The band's summer tour had begun as planned with their first ever appearance at Bonaroo on June 12. Nas, featured on "Too Many Rappers," the first single from their upcoming album, joined them onstage there for the song's debut. The band had announced a new June 9 date at Ramshead in Baltimore and a June 10 date at Orange Peel in Ashville, NC just days before as they headed out for the Bonaroo show.

Yauch's news came during one of the most productive times in their career for the Beastie Boys, the second biggest selling act in hip hop only after Tupac Shakur. They had been performing regularly since their tour to support the Obama Campaign in late '08. They were in the process of releasing a string of remasters culminating in the reissue of Hello Nasty on Sept. 16, recrafting virtually their entire catalogue. Their new album, The Hot Sauce Committee, Part 1, was completed, soon to be followed by Part II.

The band's outspoken support of an Obama victory early last year hinted at what was plainly to come -- a headlining slot on Rock The Vote's "Get Out And Vote" Tour. The Beastie Boys started by posting Obama speeches on their web site and urging fans to register to vote early in an e-mail that closed "let's get Obama into that Oval Office and get things back on track."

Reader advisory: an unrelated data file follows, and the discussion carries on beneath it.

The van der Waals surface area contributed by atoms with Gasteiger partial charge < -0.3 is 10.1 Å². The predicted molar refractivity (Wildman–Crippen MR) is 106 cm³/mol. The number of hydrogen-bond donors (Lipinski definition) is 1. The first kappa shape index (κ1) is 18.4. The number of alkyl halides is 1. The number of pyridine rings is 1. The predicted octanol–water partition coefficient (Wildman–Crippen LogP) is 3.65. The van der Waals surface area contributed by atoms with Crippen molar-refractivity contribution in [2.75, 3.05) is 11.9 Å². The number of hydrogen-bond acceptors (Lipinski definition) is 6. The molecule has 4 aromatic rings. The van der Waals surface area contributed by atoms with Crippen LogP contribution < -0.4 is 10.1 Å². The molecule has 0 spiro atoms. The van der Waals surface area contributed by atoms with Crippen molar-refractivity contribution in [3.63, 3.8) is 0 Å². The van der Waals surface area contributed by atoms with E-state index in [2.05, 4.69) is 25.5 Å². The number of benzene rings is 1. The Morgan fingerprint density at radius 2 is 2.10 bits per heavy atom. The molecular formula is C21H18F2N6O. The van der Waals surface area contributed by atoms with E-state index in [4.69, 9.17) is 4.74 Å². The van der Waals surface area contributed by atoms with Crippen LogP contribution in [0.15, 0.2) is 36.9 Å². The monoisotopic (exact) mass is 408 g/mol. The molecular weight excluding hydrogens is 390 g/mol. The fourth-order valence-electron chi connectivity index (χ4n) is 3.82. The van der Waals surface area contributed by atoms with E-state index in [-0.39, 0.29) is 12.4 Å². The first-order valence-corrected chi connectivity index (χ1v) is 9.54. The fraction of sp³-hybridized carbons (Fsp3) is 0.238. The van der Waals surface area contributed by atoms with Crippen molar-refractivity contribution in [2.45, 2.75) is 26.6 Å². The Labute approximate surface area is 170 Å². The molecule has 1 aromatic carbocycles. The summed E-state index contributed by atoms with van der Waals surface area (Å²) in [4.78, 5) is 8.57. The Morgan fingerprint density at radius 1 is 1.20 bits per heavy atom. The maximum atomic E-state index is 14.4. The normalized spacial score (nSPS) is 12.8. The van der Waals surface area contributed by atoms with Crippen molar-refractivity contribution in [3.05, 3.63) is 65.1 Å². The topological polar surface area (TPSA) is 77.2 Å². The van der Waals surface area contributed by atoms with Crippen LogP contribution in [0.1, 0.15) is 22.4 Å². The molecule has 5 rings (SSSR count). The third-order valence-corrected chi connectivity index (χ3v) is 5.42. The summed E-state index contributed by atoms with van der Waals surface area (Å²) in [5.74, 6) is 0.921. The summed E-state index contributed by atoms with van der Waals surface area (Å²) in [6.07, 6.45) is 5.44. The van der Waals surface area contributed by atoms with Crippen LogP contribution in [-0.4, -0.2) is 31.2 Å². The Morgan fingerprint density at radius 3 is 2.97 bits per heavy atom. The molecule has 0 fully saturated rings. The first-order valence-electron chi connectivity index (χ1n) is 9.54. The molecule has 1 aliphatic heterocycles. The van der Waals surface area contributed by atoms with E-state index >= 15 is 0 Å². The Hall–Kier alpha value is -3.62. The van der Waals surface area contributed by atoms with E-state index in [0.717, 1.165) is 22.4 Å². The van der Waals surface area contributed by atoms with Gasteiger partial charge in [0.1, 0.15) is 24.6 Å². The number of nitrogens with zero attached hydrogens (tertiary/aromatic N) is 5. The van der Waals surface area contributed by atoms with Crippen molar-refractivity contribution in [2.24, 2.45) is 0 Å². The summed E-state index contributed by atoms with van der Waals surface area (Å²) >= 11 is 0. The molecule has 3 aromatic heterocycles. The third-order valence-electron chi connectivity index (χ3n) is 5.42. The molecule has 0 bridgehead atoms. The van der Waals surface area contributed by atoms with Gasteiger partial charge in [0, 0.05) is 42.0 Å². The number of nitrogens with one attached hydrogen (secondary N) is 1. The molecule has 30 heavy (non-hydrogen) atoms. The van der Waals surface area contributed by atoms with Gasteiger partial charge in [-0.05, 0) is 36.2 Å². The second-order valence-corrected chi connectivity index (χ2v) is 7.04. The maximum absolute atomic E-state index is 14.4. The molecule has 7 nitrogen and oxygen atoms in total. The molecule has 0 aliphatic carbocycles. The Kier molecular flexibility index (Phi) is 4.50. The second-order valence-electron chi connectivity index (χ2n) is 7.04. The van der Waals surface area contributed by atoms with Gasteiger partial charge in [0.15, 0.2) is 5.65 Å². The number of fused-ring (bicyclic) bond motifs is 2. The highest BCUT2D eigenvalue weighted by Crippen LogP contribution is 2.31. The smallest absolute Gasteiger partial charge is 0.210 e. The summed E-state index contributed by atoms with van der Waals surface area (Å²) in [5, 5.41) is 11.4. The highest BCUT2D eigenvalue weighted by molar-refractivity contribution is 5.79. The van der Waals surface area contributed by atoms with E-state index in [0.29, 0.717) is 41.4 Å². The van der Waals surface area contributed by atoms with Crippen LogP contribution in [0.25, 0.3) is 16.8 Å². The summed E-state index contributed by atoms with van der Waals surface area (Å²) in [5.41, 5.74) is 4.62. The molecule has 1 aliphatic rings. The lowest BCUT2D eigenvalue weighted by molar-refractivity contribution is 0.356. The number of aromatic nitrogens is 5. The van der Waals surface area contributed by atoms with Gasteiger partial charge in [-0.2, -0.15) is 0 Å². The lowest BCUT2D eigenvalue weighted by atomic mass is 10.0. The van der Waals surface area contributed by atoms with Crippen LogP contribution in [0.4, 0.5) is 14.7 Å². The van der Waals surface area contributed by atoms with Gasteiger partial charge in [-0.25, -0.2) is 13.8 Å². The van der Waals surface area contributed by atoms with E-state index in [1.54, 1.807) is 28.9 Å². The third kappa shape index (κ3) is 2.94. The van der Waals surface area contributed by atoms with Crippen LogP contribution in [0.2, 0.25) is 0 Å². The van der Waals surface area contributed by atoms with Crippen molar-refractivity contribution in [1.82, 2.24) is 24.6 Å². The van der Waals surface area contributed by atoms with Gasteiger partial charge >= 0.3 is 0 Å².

They announced the tour in October '08 saying, "We are going to do a few shows in the hopes that we can remind people to vote. Too much is at stake to stay at home. We hope that you can come out, have a nice night, dance, sing, get your freak on, and then wake up the next morning and get everyone you possibly can to get out and vote. If they have early voting in your state, then ask people to vote early. Let's get everyone we can out there on Election Day." They played a series of shows in the swing states, joined, in various combinations, by Sheryl Crow, Ben Harper, Jack Johnson, Norah Jones, Crosby and Nash, Santogold, Tenacious D and special guests, On the tour, they were joined onstage at one date by Ben Stiller, briefly impersonating Ad-Rock on "Root Down," and at another by Tenacious D for "Time For Livin'". The Beastie Boys played on the eve of the election, Nov. 3, with Tenacious D and played the Rock The Vote Benefit celebrating Obama's victory Jan. 19th at the 930 Club in Washington, DC with Sheryl Crow and Citizen Cope.